Well, that's why I described my position as "absolutist" as well. I can see the ethical side of everyone needing to take part in the system if they're going to receive the benefits of it; it just doesn't mesh with my absolutist take on the need for fire protection.

    Out of curiosity, has anyone else here ever lived somewhere so rural that you had to pay an extra fee for services?

    There are some benefits to it that I can see in some cases, but there's also an occasionally nasty human side. About five years ago when I first moved to Wisconsin (this is when you were up here, Marsilia, though I don't think you were aware of the arrangements?) I was living in such a rural area where if you wanted fire protection, snow-plowing, etc. you had to pay a fee. We paid for fire protection, but opted out of paying for snow-plowing since my mother had a tractor that could go from property to property as needed. The public roads were cleared using tax dollars, but any private roads or driveways were only covered if you paid for the service.

    How this translated into action was that the snow plows would drive all of the extra snow into huge berms blocking the driveways and private roads of those who hadn't paid for the service. Rather than being a service people could opt-in for, the payment came across more like protection money to keep the snow plows from barricading you in. Not having paid for the snow plow, I certainly never expected them to come and clear me out, but the active sabotage was ridiculous.

    Would a fire chief ever adopt a similar mindset to the snow plow driver? I don't know, but I dislike the idea of fire protection possibly being influenced by such considerations. For something like that, I think a mandatory rural tax would be safer all around. For the people who are too stupid to pay the fee voluntarily and for the firefighters so that they are always covered.
    So now they are just dirt-covered English people in fur pelts with credit cards.

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    A Groupie Marsilia's avatar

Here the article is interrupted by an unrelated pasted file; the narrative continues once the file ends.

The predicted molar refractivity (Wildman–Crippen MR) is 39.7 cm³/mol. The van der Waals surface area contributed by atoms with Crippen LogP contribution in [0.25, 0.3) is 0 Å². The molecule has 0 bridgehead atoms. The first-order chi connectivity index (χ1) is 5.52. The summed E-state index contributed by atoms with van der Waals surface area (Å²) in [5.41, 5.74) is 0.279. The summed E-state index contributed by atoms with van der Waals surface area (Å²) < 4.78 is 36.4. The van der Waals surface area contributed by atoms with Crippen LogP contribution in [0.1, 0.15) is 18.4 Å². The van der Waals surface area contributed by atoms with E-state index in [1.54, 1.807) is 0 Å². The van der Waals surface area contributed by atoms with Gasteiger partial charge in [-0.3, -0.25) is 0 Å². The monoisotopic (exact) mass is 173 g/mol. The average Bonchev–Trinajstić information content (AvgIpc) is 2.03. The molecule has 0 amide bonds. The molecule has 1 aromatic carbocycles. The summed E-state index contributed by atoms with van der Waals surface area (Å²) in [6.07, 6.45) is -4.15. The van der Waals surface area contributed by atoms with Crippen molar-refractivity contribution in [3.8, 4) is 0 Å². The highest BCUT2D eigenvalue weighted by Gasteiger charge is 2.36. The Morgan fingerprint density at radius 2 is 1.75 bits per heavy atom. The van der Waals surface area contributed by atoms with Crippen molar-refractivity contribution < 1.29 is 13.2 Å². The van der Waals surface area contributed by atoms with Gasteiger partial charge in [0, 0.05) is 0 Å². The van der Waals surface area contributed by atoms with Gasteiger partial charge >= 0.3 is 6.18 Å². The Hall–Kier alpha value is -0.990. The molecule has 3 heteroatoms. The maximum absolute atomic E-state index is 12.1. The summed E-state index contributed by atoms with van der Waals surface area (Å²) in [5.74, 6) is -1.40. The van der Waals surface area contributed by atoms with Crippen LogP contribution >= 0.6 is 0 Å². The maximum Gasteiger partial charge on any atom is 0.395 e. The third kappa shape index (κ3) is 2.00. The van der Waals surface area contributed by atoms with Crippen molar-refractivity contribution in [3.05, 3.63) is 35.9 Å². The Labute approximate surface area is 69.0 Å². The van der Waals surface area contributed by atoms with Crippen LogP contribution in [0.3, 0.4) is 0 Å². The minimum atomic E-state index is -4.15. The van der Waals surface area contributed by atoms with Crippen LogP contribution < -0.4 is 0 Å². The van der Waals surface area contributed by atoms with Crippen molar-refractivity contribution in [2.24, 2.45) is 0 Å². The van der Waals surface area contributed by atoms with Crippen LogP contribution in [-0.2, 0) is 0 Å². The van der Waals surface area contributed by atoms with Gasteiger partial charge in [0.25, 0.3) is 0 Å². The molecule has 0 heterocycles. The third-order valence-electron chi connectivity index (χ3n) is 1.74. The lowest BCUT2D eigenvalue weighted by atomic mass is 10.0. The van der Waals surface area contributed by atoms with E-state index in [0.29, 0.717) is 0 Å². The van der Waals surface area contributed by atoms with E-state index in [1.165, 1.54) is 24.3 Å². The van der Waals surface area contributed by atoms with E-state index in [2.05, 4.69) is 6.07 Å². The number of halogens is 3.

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    As someone who's lost everything I own, I'm not inclined to care if the guy plunked down seventy-five dollars or not. Bill him after the fact, give him a set amount of time to pay, then take him to court if he doesn't. Then, the fire department still gets to point to him and say "This is what happens to people who don't pay up," and the guy still has the one-of-a-kind drawing of his dead parents, or a few other mementos that might not have been eaten away by the flames.
    So, I'll whisper in the dark, hoping you'll hear me.

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    A Groupie Marsilia's avatar
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    Quote Originally posted by Zuul View post
    About five years ago when I first moved to Wisconsin (this is when you were up here, Marsilia, though I don't think you were aware of the arrangements?) I was living in such a rural area where if you wanted fire protection, snow-plowing, etc. you had to pay a fee. We paid for fire protection, but opted out of paying for snow-plowing since my mother had a tractor that could go from property to property as needed.
    I didn't know the specifics, but I remember the one guy who got free breakfast every morning because he plowed the restaurant parking lot.
    So, I'll whisper in the dark, hoping you'll hear me.

  28. #28
    The Queen Zuul's avatar
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    Quote Originally posted by Marsilia View post
    I didn't know the specifics, but I remember the one guy who got free breakfast every morning because he plowed the restaurant parking lot.
    Martin! I haven't thought about him in a long time. That one was a damn good deal all around.

  29. #29
    Wanna cuddle? RabbitMage's avatar
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    No one posted this yet?



    Okay, here's my thing: there are some jobs (or volunteer positions) you take up because you believe in what you're doing. Teaching is a good example. So is medicine. So is fire fighting.

    If you hate children, you shouldn't be teaching in elementary schools because you will be a shitty teacher. If you let your personal morals get in the way of giving a patient needed treatment or medication, maybe medicine isn't the best field for you.

    And if you're willing to stand around and watch a house burn while the owner is begging you and offering to pay, then you shouldn't be a fucking fire fighter.